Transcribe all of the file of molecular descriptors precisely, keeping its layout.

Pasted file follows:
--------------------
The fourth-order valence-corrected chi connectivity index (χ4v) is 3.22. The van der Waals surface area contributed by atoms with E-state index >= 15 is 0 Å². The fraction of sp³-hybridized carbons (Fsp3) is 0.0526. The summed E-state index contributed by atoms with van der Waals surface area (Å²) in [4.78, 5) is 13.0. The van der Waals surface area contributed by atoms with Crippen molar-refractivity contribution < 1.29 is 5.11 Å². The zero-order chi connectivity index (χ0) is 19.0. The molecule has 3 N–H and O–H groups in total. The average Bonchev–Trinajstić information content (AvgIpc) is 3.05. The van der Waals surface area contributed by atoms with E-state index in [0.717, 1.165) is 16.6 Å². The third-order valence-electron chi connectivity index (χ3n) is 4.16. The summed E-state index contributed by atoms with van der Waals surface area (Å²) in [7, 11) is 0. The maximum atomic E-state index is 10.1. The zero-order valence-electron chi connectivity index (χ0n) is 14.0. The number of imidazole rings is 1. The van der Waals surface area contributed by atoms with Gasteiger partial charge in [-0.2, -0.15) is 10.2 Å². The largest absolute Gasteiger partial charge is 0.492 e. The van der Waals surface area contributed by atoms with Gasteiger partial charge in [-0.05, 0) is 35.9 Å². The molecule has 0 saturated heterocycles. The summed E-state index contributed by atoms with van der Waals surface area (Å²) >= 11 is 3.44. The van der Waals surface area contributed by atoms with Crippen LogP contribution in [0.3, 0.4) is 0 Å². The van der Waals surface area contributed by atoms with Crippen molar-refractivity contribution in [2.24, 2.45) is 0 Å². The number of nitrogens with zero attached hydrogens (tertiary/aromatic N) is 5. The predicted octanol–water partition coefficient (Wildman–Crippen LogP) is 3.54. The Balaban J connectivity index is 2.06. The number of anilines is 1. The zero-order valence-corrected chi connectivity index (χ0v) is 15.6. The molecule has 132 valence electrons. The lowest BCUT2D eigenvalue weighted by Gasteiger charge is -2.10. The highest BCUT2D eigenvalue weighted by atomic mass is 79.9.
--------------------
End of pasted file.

The fourth-order valence-corrected chi connectivity index (χ4v) is 3.22. The van der Waals surface area contributed by atoms with E-state index >= 15 is 0 Å². The fraction of sp³-hybridized carbons (Fsp3) is 0.0526. The summed E-state index contributed by atoms with van der Waals surface area (Å²) in [4.78, 5) is 13.0. The van der Waals surface area contributed by atoms with Crippen molar-refractivity contribution < 1.29 is 5.11 Å². The zero-order chi connectivity index (χ0) is 19.0. The molecule has 3 N–H and O–H groups in total. The average Bonchev–Trinajstić information content (AvgIpc) is 3.05. The van der Waals surface area contributed by atoms with E-state index in [0.717, 1.165) is 16.6 Å². The third-order valence-electron chi connectivity index (χ3n) is 4.16. The summed E-state index contributed by atoms with van der Waals surface area (Å²) in [7, 11) is 0. The maximum atomic E-state index is 10.1. The zero-order valence-electron chi connectivity index (χ0n) is 14.0. The number of imidazole rings is 1. The van der Waals surface area contributed by atoms with Gasteiger partial charge in [-0.2, -0.15) is 10.2 Å². The largest absolute Gasteiger partial charge is 0.492 e. The van der Waals surface area contributed by atoms with Gasteiger partial charge in [-0.05, 0) is 35.9 Å². The molecule has 0 saturated heterocycles. The summed E-state index contributed by atoms with van der Waals surface area (Å²) >= 11 is 3.44. The van der Waals surface area contributed by atoms with Crippen LogP contribution in [0.3, 0.4) is 0 Å². The van der Waals surface area contributed by atoms with Crippen molar-refractivity contribution in [2.24, 2.45) is 0 Å². The number of nitrogens with zero attached hydrogens (tertiary/aromatic N) is 5. The predicted octanol–water partition coefficient (Wildman–Crippen LogP) is 3.54. The Balaban J connectivity index is 2.06. The number of anilines is 1. The zero-order valence-corrected chi connectivity index (χ0v) is 15.6. The molecule has 132 valence electrons. The lowest BCUT2D eigenvalue weighted by Gasteiger charge is -2.10. The highest BCUT2D eigenvalue weighted by atomic mass is 79.9.